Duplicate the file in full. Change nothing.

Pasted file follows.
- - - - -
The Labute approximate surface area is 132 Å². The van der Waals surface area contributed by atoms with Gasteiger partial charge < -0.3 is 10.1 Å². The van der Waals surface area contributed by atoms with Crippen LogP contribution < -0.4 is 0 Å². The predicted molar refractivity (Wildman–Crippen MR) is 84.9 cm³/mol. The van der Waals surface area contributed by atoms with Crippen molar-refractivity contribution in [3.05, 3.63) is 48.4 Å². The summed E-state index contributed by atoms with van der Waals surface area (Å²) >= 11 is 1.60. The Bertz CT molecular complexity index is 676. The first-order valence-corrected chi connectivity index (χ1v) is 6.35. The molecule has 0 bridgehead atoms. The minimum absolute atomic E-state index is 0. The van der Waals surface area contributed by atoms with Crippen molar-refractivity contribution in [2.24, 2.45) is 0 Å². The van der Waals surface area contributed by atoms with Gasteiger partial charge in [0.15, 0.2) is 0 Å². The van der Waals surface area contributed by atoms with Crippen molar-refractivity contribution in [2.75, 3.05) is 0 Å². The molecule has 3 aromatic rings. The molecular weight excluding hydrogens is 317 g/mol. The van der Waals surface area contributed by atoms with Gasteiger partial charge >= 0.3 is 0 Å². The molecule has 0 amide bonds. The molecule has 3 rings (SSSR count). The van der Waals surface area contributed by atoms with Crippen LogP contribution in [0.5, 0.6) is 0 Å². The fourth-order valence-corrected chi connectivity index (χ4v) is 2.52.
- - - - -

The Labute approximate surface area is 132 Å². The van der Waals surface area contributed by atoms with Gasteiger partial charge < -0.3 is 10.1 Å². The van der Waals surface area contributed by atoms with Crippen LogP contribution < -0.4 is 0 Å². The predicted molar refractivity (Wildman–Crippen MR) is 84.9 cm³/mol. The van der Waals surface area contributed by atoms with Crippen molar-refractivity contribution in [3.05, 3.63) is 48.4 Å². The summed E-state index contributed by atoms with van der Waals surface area (Å²) >= 11 is 1.60. The Bertz CT molecular complexity index is 676. The first-order valence-corrected chi connectivity index (χ1v) is 6.35. The molecule has 0 bridgehead atoms. The minimum absolute atomic E-state index is 0. The van der Waals surface area contributed by atoms with Crippen molar-refractivity contribution in [2.24, 2.45) is 0 Å². The van der Waals surface area contributed by atoms with Gasteiger partial charge in [0.15, 0.2) is 0 Å². The van der Waals surface area contributed by atoms with Crippen molar-refractivity contribution in [2.75, 3.05) is 0 Å². The molecule has 3 aromatic rings. The molecular weight excluding hydrogens is 317 g/mol. The van der Waals surface area contributed by atoms with Gasteiger partial charge >= 0.3 is 0 Å². The molecule has 0 amide bonds. The molecule has 3 rings (SSSR count). The van der Waals surface area contributed by atoms with Crippen LogP contribution in [0.5, 0.6) is 0 Å². The fourth-order valence-corrected chi connectivity index (χ4v) is 2.52.